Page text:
Employment and Industrial Relations Law

Posted Workers vs Secondment – part 2

05 Jun 2023

6 min read

Authors: Ann Bugeja & Christine Borg Millo

This is the second part of two articles on the notion of secondment and posting.

The Concept of Secondment

Defining Secondment 

The scenario of Secondment differs from posted worker. In a secondment situation an employee, or more than one employee, would be released and temporarily transferred to another job, whether full-time, part-time or a job share, for a defined period and for a specific purpose, to the mutual benefit of all parties.  

Through a tri-party relationship, an employee will be “seconded” by their employer to a third party. The employee remains employed by his employer for the duration of the secondment and once the determined time period end, the employee simply returns to the original employer.


  • The employee is seconded to perform his working activity, for a specified time and place;
  • The employer as the undertaking seconding the employee, retains title of employer;
  • The third party, to which the employee is seconded maintains the authority to instruct the employee.

In general, domestic secondment, as its name implies, is when the employee remains at the same host/original Member State in which he/ she originally works. On the other hand, cross-border secondment contains a higher potential risk as the employee is seconded from one country to another, subject to different levels of protection with regards to employment, remuneration and other work conditions, compared to host employees.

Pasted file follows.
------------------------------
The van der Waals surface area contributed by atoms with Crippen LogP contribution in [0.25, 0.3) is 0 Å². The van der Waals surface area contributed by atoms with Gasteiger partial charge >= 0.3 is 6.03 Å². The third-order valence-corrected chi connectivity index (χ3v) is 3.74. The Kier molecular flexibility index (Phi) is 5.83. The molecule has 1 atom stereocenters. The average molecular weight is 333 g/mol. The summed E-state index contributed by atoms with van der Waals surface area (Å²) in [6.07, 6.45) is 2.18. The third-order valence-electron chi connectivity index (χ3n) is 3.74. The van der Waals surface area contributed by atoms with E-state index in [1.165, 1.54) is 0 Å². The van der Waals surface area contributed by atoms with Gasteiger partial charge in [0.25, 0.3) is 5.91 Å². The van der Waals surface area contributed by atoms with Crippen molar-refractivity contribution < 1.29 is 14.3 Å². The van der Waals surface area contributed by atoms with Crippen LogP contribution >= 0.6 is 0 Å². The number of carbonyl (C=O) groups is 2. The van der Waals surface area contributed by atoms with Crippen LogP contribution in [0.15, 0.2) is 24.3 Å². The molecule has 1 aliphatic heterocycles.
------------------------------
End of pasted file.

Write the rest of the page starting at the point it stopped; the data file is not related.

The system of Secondment in Malta is also generally regulated by the EU Directive 96/71/EC of the European Parliament and of the Council of 16 December 1996 concerning the posting of workers in the framework of the provision of services into the local scene, which is transposed through S.L 452.82. There is no local legislation which specifically tackles, on its own accord the concept of secondment, with the general principles sought out through the EU Directive remain followed.

The agreement of a secondment highly depends on the agreement made between the parties concerned; the employer and the third-party for whom the employee will work for a definite time frame. There exist many secondment opportunities, especially within the European Union and as a mutually beneficial arrangement, both the employee being seconded in another State has the opportunity to gain expertise and skills they require to develop as a worker, whilst the third-party (company) in question would benefit from the skills of the employee.

EU vs Non-EU Nationals

Within the EU, there are very little to no restrictions in the free movement of workers through transferring of employees through secondment, as this is a primary right at law. Indeed, EU Nationals do not need a permit to reside and work in Malta. This is based on The Free Movement of European Union Nationals and their Family Members Order 2007 which transposes the provisions of the European Union Council Directive 2004/38 of the European Parliament, and the Council of 29th April 2004 makes provisions for the implementation and administration of EU and EEA nationals’ right, in exercising their free movement. Amendments were made to this Order by means of Legal Notice 329 of 2011 and Legal Notice 107 of 2012.